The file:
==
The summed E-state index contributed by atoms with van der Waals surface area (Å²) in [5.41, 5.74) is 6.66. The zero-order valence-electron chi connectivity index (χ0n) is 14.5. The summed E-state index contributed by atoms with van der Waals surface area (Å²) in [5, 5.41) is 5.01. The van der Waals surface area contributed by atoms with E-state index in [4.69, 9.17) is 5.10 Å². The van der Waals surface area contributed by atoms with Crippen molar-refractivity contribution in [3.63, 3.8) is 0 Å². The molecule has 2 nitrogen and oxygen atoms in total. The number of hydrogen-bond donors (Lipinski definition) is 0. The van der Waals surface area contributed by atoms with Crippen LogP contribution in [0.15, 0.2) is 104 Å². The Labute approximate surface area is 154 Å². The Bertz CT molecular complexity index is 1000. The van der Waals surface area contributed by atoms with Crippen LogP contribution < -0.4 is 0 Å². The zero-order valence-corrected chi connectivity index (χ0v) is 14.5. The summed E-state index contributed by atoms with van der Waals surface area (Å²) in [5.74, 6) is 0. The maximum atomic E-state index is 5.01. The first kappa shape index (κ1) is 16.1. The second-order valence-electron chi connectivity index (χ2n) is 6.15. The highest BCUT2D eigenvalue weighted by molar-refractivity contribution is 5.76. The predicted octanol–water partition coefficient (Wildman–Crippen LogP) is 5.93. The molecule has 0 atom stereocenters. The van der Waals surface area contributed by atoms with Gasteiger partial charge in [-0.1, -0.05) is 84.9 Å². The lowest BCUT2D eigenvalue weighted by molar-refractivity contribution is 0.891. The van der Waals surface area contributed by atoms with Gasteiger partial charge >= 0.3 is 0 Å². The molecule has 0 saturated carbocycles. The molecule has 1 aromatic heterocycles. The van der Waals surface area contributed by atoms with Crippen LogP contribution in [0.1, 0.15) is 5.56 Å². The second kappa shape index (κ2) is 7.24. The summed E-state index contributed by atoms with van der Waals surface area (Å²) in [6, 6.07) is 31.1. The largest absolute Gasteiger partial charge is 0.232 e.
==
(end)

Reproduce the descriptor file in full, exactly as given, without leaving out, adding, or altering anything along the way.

The summed E-state index contributed by atoms with van der Waals surface area (Å²) in [5.41, 5.74) is 6.66. The zero-order valence-electron chi connectivity index (χ0n) is 14.5. The summed E-state index contributed by atoms with van der Waals surface area (Å²) in [5, 5.41) is 5.01. The van der Waals surface area contributed by atoms with E-state index in [4.69, 9.17) is 5.10 Å². The van der Waals surface area contributed by atoms with Crippen molar-refractivity contribution in [3.63, 3.8) is 0 Å². The molecule has 2 nitrogen and oxygen atoms in total. The number of hydrogen-bond donors (Lipinski definition) is 0. The van der Waals surface area contributed by atoms with Crippen LogP contribution in [0.15, 0.2) is 104 Å². The Labute approximate surface area is 154 Å². The Bertz CT molecular complexity index is 1000. The van der Waals surface area contributed by atoms with Crippen LogP contribution < -0.4 is 0 Å². The zero-order valence-corrected chi connectivity index (χ0v) is 14.5. The summed E-state index contributed by atoms with van der Waals surface area (Å²) in [5.74, 6) is 0. The maximum atomic E-state index is 5.01. The first kappa shape index (κ1) is 16.1. The second-order valence-electron chi connectivity index (χ2n) is 6.15. The highest BCUT2D eigenvalue weighted by molar-refractivity contribution is 5.76. The predicted octanol–water partition coefficient (Wildman–Crippen LogP) is 5.93. The molecule has 0 atom stereocenters. The van der Waals surface area contributed by atoms with Gasteiger partial charge in [-0.1, -0.05) is 84.9 Å². The lowest BCUT2D eigenvalue weighted by molar-refractivity contribution is 0.891. The van der Waals surface area contributed by atoms with Gasteiger partial charge >= 0.3 is 0 Å². The molecule has 0 saturated carbocycles. The molecule has 1 aromatic heterocycles. The van der Waals surface area contributed by atoms with Crippen LogP contribution in [0.1, 0.15) is 5.56 Å². The second kappa shape index (κ2) is 7.24. The summed E-state index contributed by atoms with van der Waals surface area (Å²) in [6, 6.07) is 31.1. The largest absolute Gasteiger partial charge is 0.232 e.